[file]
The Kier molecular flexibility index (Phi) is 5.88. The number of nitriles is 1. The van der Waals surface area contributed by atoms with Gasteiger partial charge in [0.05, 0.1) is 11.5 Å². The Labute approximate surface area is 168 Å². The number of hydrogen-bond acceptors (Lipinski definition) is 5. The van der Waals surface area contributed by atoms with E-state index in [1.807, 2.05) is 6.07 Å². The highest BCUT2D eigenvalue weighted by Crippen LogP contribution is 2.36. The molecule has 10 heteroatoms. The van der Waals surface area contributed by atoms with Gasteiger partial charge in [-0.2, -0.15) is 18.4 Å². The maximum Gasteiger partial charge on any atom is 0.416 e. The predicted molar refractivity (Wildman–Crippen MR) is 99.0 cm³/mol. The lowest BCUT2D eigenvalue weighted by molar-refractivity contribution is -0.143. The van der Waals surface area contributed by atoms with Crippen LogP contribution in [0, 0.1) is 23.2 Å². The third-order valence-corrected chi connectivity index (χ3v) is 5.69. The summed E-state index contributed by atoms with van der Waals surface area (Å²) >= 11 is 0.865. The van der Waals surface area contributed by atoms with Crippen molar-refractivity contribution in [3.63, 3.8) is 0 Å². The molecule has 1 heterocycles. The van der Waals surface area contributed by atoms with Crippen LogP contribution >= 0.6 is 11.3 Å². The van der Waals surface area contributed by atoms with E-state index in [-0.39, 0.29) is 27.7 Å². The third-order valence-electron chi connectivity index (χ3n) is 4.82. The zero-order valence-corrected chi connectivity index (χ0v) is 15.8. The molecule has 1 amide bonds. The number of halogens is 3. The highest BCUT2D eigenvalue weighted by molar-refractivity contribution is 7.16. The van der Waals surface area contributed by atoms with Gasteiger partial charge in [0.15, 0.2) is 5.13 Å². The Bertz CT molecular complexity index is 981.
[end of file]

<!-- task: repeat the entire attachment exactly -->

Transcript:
The Kier molecular flexibility index (Phi) is 5.88. The number of nitriles is 1. The van der Waals surface area contributed by atoms with Gasteiger partial charge in [0.05, 0.1) is 11.5 Å². The Labute approximate surface area is 168 Å². The number of hydrogen-bond acceptors (Lipinski definition) is 5. The van der Waals surface area contributed by atoms with E-state index in [1.807, 2.05) is 6.07 Å². The highest BCUT2D eigenvalue weighted by Crippen LogP contribution is 2.36. The molecule has 10 heteroatoms. The van der Waals surface area contributed by atoms with Gasteiger partial charge in [-0.2, -0.15) is 18.4 Å². The maximum Gasteiger partial charge on any atom is 0.416 e. The predicted molar refractivity (Wildman–Crippen MR) is 99.0 cm³/mol. The lowest BCUT2D eigenvalue weighted by molar-refractivity contribution is -0.143. The van der Waals surface area contributed by atoms with Crippen LogP contribution in [0, 0.1) is 23.2 Å². The third-order valence-corrected chi connectivity index (χ3v) is 5.69. The summed E-state index contributed by atoms with van der Waals surface area (Å²) >= 11 is 0.865. The van der Waals surface area contributed by atoms with Crippen molar-refractivity contribution in [3.63, 3.8) is 0 Å². The molecule has 1 heterocycles. The van der Waals surface area contributed by atoms with Crippen LogP contribution >= 0.6 is 11.3 Å². The van der Waals surface area contributed by atoms with E-state index in [-0.39, 0.29) is 27.7 Å². The third-order valence-electron chi connectivity index (χ3n) is 4.82. The zero-order valence-corrected chi connectivity index (χ0v) is 15.8. The molecule has 1 amide bonds. The number of halogens is 3. The highest BCUT2D eigenvalue weighted by molar-refractivity contribution is 7.16. The van der Waals surface area contributed by atoms with Gasteiger partial charge in [0.15, 0.2) is 5.13 Å². The Bertz CT molecular complexity index is 981.